Judith Sapir
- Bethesda Maryland USA

My teak is too red

March 6, 2016

Q. Hello,
I have just bought an Afrormosia teak Richard Hornby sideboard that needs refinishing. It is currently a warm red finish. I'd like to reduce the redness of the timber as well as darken it overall. When you google these sideboards you can see other sideboards are darker and others paler and more red.
Please would you advise how this non gloss, darker and less red finish can be achieved at home? I am based in the UK.
Many thanks

Sarah Lunter
- London, greater London and United Kingdom

Ed. note: More Q's than A's on this thread, readers. If you know something about the subject, please chime in!
Letter 8575, "Water Stain on Teak Wood", may also be helpful.

October 29, 2016

Q. I have a 25 year old 50mm thick solid teak coffee table that I have sanded to its original surface. What is the best method to finish it to a perfect piece of furniture.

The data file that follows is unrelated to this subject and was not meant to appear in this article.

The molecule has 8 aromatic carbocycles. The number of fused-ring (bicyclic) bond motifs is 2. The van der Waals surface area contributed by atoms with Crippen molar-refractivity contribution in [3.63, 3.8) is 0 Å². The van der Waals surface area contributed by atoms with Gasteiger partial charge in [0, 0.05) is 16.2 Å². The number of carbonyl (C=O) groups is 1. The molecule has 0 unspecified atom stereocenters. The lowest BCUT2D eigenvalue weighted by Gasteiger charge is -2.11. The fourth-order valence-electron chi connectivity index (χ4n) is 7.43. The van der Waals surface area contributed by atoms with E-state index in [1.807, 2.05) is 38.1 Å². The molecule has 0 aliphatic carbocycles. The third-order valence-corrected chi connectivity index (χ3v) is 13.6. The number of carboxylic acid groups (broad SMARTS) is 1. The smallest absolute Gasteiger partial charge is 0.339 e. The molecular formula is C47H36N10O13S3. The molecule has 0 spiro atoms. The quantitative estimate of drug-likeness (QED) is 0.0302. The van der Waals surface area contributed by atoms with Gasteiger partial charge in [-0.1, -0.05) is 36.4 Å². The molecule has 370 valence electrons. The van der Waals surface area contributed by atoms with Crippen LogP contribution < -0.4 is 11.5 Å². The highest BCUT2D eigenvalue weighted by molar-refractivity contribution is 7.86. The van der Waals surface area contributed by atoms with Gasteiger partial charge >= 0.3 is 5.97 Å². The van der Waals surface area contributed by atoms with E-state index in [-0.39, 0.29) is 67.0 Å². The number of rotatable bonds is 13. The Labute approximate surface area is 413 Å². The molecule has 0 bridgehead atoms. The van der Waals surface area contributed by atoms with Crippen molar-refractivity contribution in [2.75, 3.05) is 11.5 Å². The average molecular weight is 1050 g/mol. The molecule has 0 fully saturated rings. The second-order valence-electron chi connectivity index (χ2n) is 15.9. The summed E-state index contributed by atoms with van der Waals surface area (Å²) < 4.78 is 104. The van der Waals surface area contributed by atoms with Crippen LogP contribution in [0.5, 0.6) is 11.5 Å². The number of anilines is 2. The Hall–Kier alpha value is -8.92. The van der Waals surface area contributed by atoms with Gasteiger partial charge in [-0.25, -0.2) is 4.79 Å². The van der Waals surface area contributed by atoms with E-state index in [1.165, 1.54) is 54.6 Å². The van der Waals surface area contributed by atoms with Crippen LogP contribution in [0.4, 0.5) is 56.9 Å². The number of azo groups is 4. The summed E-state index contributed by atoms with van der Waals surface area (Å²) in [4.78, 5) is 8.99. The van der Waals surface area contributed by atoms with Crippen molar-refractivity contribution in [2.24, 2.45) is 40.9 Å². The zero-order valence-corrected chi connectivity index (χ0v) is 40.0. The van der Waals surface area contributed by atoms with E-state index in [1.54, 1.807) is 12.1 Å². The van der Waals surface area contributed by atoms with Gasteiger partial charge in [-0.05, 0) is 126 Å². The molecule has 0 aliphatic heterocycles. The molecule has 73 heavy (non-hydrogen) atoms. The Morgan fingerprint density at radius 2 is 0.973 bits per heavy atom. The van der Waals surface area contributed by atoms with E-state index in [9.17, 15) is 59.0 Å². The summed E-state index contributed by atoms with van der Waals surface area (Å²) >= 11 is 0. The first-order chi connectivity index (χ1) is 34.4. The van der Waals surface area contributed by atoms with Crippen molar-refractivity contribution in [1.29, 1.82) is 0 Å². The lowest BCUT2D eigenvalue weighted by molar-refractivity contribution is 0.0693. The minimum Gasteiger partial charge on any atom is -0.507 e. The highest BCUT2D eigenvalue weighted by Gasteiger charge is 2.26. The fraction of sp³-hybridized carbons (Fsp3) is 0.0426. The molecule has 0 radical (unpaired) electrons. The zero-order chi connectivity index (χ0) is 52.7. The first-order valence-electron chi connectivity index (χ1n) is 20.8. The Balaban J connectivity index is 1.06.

Kind Regards,

John Boutwood
- Bedfordshire England

Teak oil dries unevenly - some spots are too dry

November 28, 2020

Q. I have a piece of new-to-me teak furniture that appeared as though it had only been oiled in the past, not varnished. I lightly sanded it and applied a fresh coat of Circa 1850 Tung 'n Teak Oil.

I've continued reapplying several times now because every time I do, it dries with most of it having a nice glossy finish, but with some dry splotches.

Any idea what I'm doing wrong? Thanks!

Anna Wills
- Hamilton, Ontario

December 1, 2020

A. It's probably due to the character of the wood- spots where end grain is exposed are always 'thirstier'. You'll see this most obviously on something like a turned spindle; the contours of the wood will absorb different amounts of finish, and some will be duller and drier-looking than others.

Rachel Mackintosh
Plating Solutions Control Specialist /
Industrial Waste Water Treatment - Brattleboro, Vermont